The GoI had launched the Petroleum, Chemicals and Petrochemicals Investment Region (PCPIR) policy in April 2007 to promote investment in the CPC sector and make India a manufacturing hub for both domestic and international markets.

The Government is taking vigorous steps in improving the previous PCPIR policy. There is a prime focus on the completion of all the existing projects and streamlining the processes to smoothen the roadblocks. The Central Government has decided to take over and lead the development of PCPIRs. The proposed new PCPIR policy will be implemented between 2020–35 and is expected to attract a combined investment of over USD 420 billion. As per the draft policy, the size requirement of a PCPIR is being reduced from 250 sq. km to 50 sq. km, with specific cluster integration strategy. The provisions for viability gap funding of 20% are being planned for both infrastructure projects and smart utilities. Additional funding for project design and management consultancy is also being provisioned. The PCPIRs will be equipped with smart utilities such as common effluent treatment plants, integrated solid waste management projects and environmental monitoring systems.

By 2030, IOC plans is to have at least 15 percent of crude oil converted into petrochemicals where margins are higher than crude oil. The new refineries will help reduce carbon emissions besides increasing refining capacity and margins. Expansions are also taking place at its Guwahati refineries. Old plants are being renovated to improve its efficiency to produce high-value petrochemical products. All these refinery expansions are estimated for a capital investment of Rs 1 lakh crore and commence commercial production in next few years.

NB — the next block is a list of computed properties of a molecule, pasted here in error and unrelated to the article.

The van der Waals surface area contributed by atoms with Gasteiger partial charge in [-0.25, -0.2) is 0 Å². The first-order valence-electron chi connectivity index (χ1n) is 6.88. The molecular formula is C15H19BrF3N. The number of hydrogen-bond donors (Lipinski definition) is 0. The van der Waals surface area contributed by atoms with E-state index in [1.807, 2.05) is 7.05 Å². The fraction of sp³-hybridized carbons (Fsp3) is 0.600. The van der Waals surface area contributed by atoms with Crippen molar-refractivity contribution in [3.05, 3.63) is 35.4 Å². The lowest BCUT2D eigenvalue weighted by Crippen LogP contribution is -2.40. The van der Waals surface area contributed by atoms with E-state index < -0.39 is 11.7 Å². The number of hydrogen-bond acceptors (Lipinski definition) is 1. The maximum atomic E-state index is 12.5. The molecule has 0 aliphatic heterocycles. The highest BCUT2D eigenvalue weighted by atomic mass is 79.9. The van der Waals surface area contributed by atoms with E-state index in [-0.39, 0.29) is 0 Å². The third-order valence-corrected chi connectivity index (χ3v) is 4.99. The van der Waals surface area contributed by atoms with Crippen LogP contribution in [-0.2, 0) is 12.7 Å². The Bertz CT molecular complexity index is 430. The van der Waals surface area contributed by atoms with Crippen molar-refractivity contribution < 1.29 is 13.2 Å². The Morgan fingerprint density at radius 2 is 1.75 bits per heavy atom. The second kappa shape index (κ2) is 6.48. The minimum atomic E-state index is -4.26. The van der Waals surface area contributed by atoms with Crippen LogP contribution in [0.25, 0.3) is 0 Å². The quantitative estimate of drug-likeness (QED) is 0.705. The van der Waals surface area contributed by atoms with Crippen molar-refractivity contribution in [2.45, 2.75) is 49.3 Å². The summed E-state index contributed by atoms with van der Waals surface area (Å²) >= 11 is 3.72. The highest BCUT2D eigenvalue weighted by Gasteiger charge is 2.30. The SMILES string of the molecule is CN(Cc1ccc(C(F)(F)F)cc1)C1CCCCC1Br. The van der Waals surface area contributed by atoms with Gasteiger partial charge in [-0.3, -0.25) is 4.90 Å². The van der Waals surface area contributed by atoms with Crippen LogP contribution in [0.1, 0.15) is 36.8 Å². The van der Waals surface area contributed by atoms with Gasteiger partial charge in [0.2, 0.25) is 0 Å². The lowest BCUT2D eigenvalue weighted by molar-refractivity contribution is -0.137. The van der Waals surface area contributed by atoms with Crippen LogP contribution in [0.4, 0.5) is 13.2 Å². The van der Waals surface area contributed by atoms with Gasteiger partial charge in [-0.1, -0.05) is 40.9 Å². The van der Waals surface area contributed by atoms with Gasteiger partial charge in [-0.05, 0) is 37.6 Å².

IOC is also undertaking a high-value diversification plan to produce polypropylene, styrene monomer projects at Panipat and the Lube Integration project at Gujarat refinery. The diversification of the petrochemical business will help IOC to de-risk its business and bring more economic value to the company going forward.

Plastic Manufacturing In India

There are more than 50,000 processing units in organized and unorganized sector (around 33,500 are in organized segment) having 1, 53,500 Plastics processing machines for producing a diverse range of plastic products. The processing capacity is estimated to be 45.1 Million tonnes per annum. This processing capacity had been growing @ 8.8% CAGR during last 4 years and the processing industry is expected to invest $10 billion during the next 5 years to enhance the capacity to 62.4 Million Ton and 86 Million Ton by the year 2027-28.

Per capita plastic consumption in India is estimated to be at 11 kgs as compared to 46 kgs in China 65 Kgs in Europe and above 100 kgs in USA. This signifies huge potential for future However, this sector is also stigmatised basically for reasons of improper plastic waste. Therefore, recently announced proposal to phase out single-use plastics from 2022 is a boost for the development of a domestic recycled plastics market.

The annual consumption of virgin grade polymers for the year 2017-18 was 15.9 Million Tonnes. Demand for Plastics in India is currently growing at an average rate of 8.9% for the past 4 years (2013-14 to 2017-18). It is expected to reach 24 Million Ton by 2022-23 and 35 Million Ton by 2027-28.